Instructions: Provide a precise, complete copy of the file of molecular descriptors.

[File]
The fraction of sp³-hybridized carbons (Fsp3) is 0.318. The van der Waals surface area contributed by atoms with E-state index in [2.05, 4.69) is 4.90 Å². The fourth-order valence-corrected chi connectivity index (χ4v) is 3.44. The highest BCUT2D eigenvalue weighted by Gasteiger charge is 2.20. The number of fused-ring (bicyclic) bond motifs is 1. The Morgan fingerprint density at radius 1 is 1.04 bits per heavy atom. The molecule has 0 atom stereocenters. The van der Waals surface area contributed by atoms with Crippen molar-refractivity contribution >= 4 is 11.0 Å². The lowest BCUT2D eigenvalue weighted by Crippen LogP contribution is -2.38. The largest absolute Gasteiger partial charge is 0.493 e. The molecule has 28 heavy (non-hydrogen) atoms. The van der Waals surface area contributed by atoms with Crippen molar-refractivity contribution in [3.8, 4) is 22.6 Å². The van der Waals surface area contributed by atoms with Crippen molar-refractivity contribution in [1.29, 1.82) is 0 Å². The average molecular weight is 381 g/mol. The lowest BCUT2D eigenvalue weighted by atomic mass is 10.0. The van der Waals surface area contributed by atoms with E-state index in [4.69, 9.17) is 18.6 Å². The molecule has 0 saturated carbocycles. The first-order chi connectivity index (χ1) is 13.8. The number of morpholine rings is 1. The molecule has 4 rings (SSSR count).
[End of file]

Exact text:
The fraction of sp³-hybridized carbons (Fsp3) is 0.318. The van der Waals surface area contributed by atoms with E-state index in [2.05, 4.69) is 4.90 Å². The fourth-order valence-corrected chi connectivity index (χ4v) is 3.44. The highest BCUT2D eigenvalue weighted by Gasteiger charge is 2.20. The number of fused-ring (bicyclic) bond motifs is 1. The Morgan fingerprint density at radius 1 is 1.04 bits per heavy atom. The molecule has 0 atom stereocenters. The van der Waals surface area contributed by atoms with Crippen molar-refractivity contribution >= 4 is 11.0 Å². The lowest BCUT2D eigenvalue weighted by Crippen LogP contribution is -2.38. The largest absolute Gasteiger partial charge is 0.493 e. The molecule has 28 heavy (non-hydrogen) atoms. The van der Waals surface area contributed by atoms with Crippen molar-refractivity contribution in [3.8, 4) is 22.6 Å². The van der Waals surface area contributed by atoms with Crippen molar-refractivity contribution in [1.29, 1.82) is 0 Å². The average molecular weight is 381 g/mol. The lowest BCUT2D eigenvalue weighted by atomic mass is 10.0. The van der Waals surface area contributed by atoms with E-state index in [4.69, 9.17) is 18.6 Å². The molecule has 0 saturated carbocycles. The first-order chi connectivity index (χ1) is 13.8. The number of morpholine rings is 1. The molecule has 4 rings (SSSR count).